On Keim's Dime

Mitch

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From today's front page of ASFN mag:

Steve Keim knew at the tender age of eight that he wanted to grow up to be a general manager in the NFL. He told his mother that he intended to earn a football scholarship to college, then try to play in the NFL and after that, do whatever it took to become a GM. His mother, upon hearing her precocious eight year old son’s life plan, reminded him that doing his math and science homework was going to do more for him in the long term than his avid interest in evaluating college and NFL players.

Keim stayed true to his plan—he excelled on the football field in Harrisburgh, PA—earned numerous college scholarship offers—matriculated at North Carolina State—became a two-time All-ACC guard—was named team captain and MVP as a senior—he played briefly in the NFL for the Dolphins and the CFL for the Edmonton Eskimos, but was hampered by the lingering effects of an ACL tear.

Undeterred, Keim began his NFL career when he was appointed as an east coast scout for the Arizona Cardinals in 1999—seven years later he was promoted to Director of College Scouting—and two years after that he was appointed the Cardinals Director of Player Personnel. On January 8, 2013, Steve Keim’s boyhood ambition because a reality when he was promoted to Vice President and General Manager.

When Keim was appointed VP and GM, the Cardinals were in the midst of a terrible downswing. Due to instability at the QB position and a two year drop from first to worst in the NFC West, the Cardinals were in desperate need of a makeover. In fact, the Cardinals were so desperate for change that Michael Bidwill fired Ken Whisenhunt and his staff and ate all the remaining contracts in order to do so, which included the remaining five million of Whisenhunt’s salary. Bidwill also let go of GM Rod Graves even though Bidwill’s affinity for Graves as a person and friend made the decision extremely difficult.

Bidwill was on a mission—he promised the fans that he was going to put the organization in the best possible hands and that the first step in doing so was to promote Steve Keim to GM.

Now—mind you—-for some avid Cardinals’ fans, the appointment of an unproven, rookie GM at such a precarious time did not make the most sense. The appointment seemed like an act of blind faith. However, the passionate tone that Steve Keim set at his press conference was immediately encouraging. Keim was as direct as could be—he pulled no punches—he was down to earth—and, most of all, he was very specific about what it was going to take to reverse the Cardinals’ fortunes.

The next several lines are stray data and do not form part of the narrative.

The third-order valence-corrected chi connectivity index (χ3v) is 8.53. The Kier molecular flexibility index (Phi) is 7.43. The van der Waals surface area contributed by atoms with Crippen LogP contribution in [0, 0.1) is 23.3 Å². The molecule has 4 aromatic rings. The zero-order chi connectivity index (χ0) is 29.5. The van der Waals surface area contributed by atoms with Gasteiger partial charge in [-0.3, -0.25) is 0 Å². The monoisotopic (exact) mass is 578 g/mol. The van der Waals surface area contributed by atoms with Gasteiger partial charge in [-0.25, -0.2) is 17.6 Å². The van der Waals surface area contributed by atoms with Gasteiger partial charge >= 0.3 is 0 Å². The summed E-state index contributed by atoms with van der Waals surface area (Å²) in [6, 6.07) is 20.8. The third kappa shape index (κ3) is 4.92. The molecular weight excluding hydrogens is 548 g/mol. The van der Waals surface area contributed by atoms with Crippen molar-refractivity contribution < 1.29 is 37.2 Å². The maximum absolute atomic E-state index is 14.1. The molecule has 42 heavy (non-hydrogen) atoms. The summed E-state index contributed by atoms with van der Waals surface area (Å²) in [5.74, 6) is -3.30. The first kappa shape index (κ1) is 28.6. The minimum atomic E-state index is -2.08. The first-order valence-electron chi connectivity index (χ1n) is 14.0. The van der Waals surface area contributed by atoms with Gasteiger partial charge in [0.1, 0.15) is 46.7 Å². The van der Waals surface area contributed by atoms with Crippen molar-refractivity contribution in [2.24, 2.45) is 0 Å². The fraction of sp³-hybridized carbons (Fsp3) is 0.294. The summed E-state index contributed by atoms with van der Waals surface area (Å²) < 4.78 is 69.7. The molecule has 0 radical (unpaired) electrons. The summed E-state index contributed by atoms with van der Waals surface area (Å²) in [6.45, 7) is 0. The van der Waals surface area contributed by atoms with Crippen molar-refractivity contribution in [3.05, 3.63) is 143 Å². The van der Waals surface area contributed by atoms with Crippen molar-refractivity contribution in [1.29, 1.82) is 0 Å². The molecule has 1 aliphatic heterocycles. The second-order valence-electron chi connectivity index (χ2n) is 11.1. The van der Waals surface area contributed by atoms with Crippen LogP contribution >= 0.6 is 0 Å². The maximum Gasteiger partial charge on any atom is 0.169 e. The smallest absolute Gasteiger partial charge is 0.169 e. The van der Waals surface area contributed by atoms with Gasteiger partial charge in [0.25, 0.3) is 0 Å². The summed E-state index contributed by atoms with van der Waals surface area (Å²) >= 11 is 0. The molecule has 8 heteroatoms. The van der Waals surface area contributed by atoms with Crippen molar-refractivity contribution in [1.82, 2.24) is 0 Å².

Keim said that his first priority was to find the right head coach with whom he could form a dynamic partnership. Then, his priority was to build the depth of the roster so as to create healthy competition at all positions. He said it was a three year plan and that he had a vision as to how it would all take place.

Yet, what endeared me and likely many other Cardinals’ fans to Keim more than anything else was the remark he made about never ever forgetting the emotions he felt after the losing 58-0 to Seattle and his sincere vow to not ever have to feel those emotions again.

Many players and fans were hoping that Keim would promote defensive coordinator, Ray Horton, to head coach. Horton’s work on the defense the past couple of years was the one major bright spot within the organization. To keep the continuity of defense, especially after years of defensive ineptitude, would seem to be a very attractive thing to do at that time—and for a rookie GM, the in-house candidate seemed to be made to order.

Keim interviewed Horton for the job. But there was no immediate hire, which in this case would have been easy because the Cardinals, in interviewing Horton, had already satisfied the Rooney Rule.

Keim wanted to be deliberate in his search. He understood that there needs to be a good marriage between the GM and head coach, and thus he didn’t want to run off and elope with the first candidate in the room.

It took Keim about ten days to find the coach he wanted—and according to some reports, it took about ten minutes into his interview with 2012 NFL Coach of the Year, Bruce Arians, to realize that Arians was Keim’s guy. It could have been their common Pennsylvania roots. It could have been their collective passions for building a champion. It could even have been their collective baldness!

But—whatever it was—on January 17, 2013, Steve Keim introduced Bruce Arians as the new head coach and the kinship in the room between Keim and Arians was readily apparent.

Then when it became clear that Bruce Arians was not interested in retaining Ray Horton as defensive coordinator in favor of bringing in his own guy, Todd Bowles, panic set in for many fans. Todd Bowles had just come off a miserable stint as interim DC in Philly. The brash Arians was touting Bowles as a sure-fire head coach in waiting. Many of the fans were incredulous. Well, we know how that one turned out, didn’t we?

After their first two years as a team, Keim and Arians have turned the Cardinals into a legitimate Super Bowl contender. The Cardinals, despite a slow start in 2013, won 7 of their last 9 games to finish 10-6. This past year, the Cardinals were sitting atop the entire NFL at 9-1, when a highly efficient Carson Palmer blew out his ACL. They finished the season at 11-5 and lost in the wild card game to Carolina with, alas, their third string QB taking the snaps.